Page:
The Old People’s Association of Ghana, a non-governmental organisation, has celebrated the International Day for Older Persons (UNIDOP), calling on the state to establish care centres across the country where old people can go and socialise.
The Founder of the association, Nathaniel Botchway, explained that many old people were suffering from loneliness, and as such the establishment of such centres would offer them the opportunity to meet their age mates, interact with them and have fun.
“The way the nation takes care of older people is not the best. We have a long way to go. If you go to the homes of many old people, you see them sitting at a corner, and lack company,” he said.
Mr Botchway made the call last Saturday at a gathering of members of the association, mainly old persons above 60 years, to celebrate UNIDOP.
They also went on a float through some streets of Bubuashie in Accra to raise awareness about the association.
What is UNIDOP?
On December 14, 1990, the United Nations General Assembly — by Resolution 45/106 — designated October 1 as the International Day of Older Persons.
Globally, according to the United Nations, there were 703 million persons aged 65 or over in 2019.
The region of Eastern and South-Eastern Asia was home to the largest number of older persons estimated to be around 261 million, followed by Europe and Northern America — of over 200 million.
The umbrella theme for UNIDOP in 2022 is “2022 UNIDOP: Resilience of Older Persons in a Changing World”.
Citing the practice as existed elsewhere, Mr Botchway said in those countries, once a person turned 50 years, they started to enjoy free medical care and there were homes and day care centres for older people to go and have fun.
Highlighting the challenges they faced as old people, he said even though the country had a universal pension scheme, because it required the beneficiaries to contribute before benefitting, many pensioners were left out and as a result were suffering financially.
He said the most difficult challenge they also faced had to do with the fact that many of them who purchased landed property in their hey day went ahead to put structures on them without acquiring the necessary documents, and as a result, they were facing litigation problems on those lands.
He said older persons had rights and responsibilities and as an association, they would assist them to know those rights.
In a message to older persons on the celebration, the Programme Manager, Youth Leaders Fellowship Programme of the United Nations Population Fund (UNFPA), Michael Ige, said the organisation was always concerned about inclusion and not leaving anyone behind, whether girls or boys, and that older people were an integral part of their work system.
He called for continual engagement with older persons, stressing that the theme for this year’s celebration was to enable them to get feedback on how the United Nations could come in to provide the kind of assistance older persons needed.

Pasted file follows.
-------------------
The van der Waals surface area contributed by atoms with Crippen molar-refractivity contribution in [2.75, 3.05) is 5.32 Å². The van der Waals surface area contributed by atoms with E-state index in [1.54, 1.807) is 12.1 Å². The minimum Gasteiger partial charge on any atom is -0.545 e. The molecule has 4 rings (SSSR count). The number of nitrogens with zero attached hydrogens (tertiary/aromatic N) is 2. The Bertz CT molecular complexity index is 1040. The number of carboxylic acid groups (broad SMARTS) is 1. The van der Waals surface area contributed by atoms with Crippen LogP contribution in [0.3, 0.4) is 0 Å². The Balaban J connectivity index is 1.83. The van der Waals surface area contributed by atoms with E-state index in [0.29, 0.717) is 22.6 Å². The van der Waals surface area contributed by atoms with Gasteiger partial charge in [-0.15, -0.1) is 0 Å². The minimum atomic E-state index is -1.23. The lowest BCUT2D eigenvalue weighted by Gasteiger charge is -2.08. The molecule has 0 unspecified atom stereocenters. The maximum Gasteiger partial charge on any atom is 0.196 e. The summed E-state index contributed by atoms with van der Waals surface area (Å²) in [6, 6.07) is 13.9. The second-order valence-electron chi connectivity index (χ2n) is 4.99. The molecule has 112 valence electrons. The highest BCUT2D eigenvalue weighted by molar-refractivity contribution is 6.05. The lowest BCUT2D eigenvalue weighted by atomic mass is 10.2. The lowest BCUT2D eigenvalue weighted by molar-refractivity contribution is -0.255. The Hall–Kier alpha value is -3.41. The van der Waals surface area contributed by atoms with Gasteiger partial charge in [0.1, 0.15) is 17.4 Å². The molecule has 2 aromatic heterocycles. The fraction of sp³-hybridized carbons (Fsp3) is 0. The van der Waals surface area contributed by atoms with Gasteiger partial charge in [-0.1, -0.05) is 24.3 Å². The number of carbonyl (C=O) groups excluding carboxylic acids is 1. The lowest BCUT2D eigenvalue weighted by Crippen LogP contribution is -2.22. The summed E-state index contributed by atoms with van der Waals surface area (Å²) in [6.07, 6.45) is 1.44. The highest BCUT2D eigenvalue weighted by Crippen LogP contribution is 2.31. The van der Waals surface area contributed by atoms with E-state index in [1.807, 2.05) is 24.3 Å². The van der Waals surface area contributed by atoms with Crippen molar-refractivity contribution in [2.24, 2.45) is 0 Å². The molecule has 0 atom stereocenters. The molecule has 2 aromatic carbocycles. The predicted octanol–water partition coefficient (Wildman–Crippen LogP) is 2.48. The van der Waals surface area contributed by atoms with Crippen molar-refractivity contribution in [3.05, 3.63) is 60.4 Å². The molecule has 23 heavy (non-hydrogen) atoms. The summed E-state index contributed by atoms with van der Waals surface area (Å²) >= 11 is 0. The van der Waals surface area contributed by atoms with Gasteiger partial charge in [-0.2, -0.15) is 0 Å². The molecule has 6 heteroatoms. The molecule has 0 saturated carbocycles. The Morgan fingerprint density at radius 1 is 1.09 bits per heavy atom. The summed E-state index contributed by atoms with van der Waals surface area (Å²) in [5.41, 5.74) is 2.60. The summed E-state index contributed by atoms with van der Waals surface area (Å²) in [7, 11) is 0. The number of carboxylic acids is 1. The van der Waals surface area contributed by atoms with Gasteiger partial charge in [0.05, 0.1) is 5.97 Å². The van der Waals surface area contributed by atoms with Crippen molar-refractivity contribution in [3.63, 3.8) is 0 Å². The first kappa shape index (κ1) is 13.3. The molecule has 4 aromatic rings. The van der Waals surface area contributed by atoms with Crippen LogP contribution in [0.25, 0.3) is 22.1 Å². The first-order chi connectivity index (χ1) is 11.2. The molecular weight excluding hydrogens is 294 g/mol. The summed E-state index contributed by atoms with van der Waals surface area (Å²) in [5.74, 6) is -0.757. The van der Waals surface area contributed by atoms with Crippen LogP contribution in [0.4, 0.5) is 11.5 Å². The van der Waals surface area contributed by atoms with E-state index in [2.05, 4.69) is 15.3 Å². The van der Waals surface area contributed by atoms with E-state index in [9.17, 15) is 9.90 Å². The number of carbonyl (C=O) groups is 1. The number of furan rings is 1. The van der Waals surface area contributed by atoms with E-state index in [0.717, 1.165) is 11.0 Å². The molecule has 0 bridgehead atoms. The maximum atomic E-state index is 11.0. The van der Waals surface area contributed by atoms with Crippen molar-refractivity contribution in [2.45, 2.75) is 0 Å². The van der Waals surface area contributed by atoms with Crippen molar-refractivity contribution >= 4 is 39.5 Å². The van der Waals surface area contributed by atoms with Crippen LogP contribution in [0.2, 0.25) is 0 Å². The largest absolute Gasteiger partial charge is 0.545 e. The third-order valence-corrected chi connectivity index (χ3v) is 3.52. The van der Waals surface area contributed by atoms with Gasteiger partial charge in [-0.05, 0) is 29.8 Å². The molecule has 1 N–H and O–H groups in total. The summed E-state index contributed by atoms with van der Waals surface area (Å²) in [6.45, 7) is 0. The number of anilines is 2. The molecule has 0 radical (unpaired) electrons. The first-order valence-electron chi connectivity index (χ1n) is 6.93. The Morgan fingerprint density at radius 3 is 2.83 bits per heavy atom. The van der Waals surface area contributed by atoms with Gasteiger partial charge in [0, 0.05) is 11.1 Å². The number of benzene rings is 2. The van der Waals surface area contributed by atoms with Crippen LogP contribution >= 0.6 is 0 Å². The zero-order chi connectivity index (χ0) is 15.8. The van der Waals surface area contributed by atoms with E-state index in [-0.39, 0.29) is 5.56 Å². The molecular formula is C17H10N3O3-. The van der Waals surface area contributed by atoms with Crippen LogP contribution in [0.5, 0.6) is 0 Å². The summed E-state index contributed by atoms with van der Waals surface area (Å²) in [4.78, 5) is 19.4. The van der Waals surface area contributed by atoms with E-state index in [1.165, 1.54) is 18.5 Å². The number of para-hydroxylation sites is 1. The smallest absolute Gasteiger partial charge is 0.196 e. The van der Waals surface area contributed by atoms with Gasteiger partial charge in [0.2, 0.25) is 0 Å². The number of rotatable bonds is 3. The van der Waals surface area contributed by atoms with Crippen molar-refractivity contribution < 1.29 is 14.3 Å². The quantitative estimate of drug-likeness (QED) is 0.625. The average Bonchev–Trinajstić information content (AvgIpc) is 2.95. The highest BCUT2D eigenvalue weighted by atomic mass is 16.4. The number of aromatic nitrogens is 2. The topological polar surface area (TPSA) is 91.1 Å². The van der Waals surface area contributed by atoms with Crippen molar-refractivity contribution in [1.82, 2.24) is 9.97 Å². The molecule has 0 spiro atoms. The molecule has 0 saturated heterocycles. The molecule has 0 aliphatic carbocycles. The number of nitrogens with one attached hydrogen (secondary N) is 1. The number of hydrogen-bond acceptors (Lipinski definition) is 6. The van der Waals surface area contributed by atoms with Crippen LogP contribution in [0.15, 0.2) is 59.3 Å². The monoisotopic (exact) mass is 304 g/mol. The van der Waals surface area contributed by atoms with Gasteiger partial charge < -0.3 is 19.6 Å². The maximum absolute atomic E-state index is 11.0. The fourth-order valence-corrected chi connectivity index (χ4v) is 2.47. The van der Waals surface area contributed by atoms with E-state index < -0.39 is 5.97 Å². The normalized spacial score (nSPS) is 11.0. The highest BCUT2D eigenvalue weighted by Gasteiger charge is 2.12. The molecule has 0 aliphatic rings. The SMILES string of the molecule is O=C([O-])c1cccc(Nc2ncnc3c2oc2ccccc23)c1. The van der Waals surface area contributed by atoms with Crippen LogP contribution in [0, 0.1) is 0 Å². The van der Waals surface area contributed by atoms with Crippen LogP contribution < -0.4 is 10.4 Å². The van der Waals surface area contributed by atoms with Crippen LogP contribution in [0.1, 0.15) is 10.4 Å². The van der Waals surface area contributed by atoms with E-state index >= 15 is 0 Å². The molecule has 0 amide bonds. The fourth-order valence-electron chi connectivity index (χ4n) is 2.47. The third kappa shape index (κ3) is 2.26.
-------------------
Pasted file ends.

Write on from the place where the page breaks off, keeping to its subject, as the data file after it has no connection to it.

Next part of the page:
Meanwhile, the Commission on Human Rights and Administrative Justice (CHRAJ) has advocated that ageing issues must be mainstreamed into national development policies to ensure their active participation in society.
It said the active participation of older persons in society and development would provide them with the opportunity to continue contributing to society.
“The commission further recommends to the government to pay attention to, and challenge negative stereotypes and misconceptions about older persons and the aged, pursue age-friendly environments free of physical and social barriers, and enable older persons to realise their potentials, while promoting policy dialogues to enhance the protection of older persons’ human rights, and recognise their contributions to sustainable development,” the CHRAJ said in a statement signed by its Commissioner, Joseph Whittal, to commemorate this year’s International Day of Older Persons.
The statement said in spite of the National Ageing Policy (NAP) which sought to address several ageing issues, there were instances where older persons, especially older women, were abused, violently assaulted and tortured to death by family and community members.
The statement added that the NAP, promulgated in 2010 to achieve the overall social, economic and cultural re-integration of older persons into mainstream society, was yet to be fully implemented.
The National Pension Scheme, the statement said, had a limiting scope, as majority of older persons in the country who worked in the informal sector were unable to contribute to the scheme and were excluded from any pension benefits or any other income support in their old age.
“Also, the National Ageing Bill, which is to integrate the rights and needs of older persons into national policies, is yet to be finalised and passed into law.
“In addition, Ghana is yet to ratify the Protocol to the African Charter on Human and People’s Rights on the Rights of Older Persons,” the statement said.
The Ghana Statistical Service (GSS) has also revealed that the elderly population (60 years and older) has increased almost 10 times in the past six decades — from a little over 200,000 (213,477) in 1960 to almost two million (1,991,736) in 2021.
The elderly population comprises 861,830 (43.3 per cent) males and 1,129,906 (56.7 per cent) females.
“The report further indicates that 341,960 elderly persons are living alone with 62,480 out of that number being 80 years and older.
“The findings also indicate that one out of every four (25.7 per cent) elderly persons is multidimensionally poor, slightly lower than prevails in the total population (29.9 per cent),” a statement issued by the GSS on the occasion of the day of the aged said last Saturday.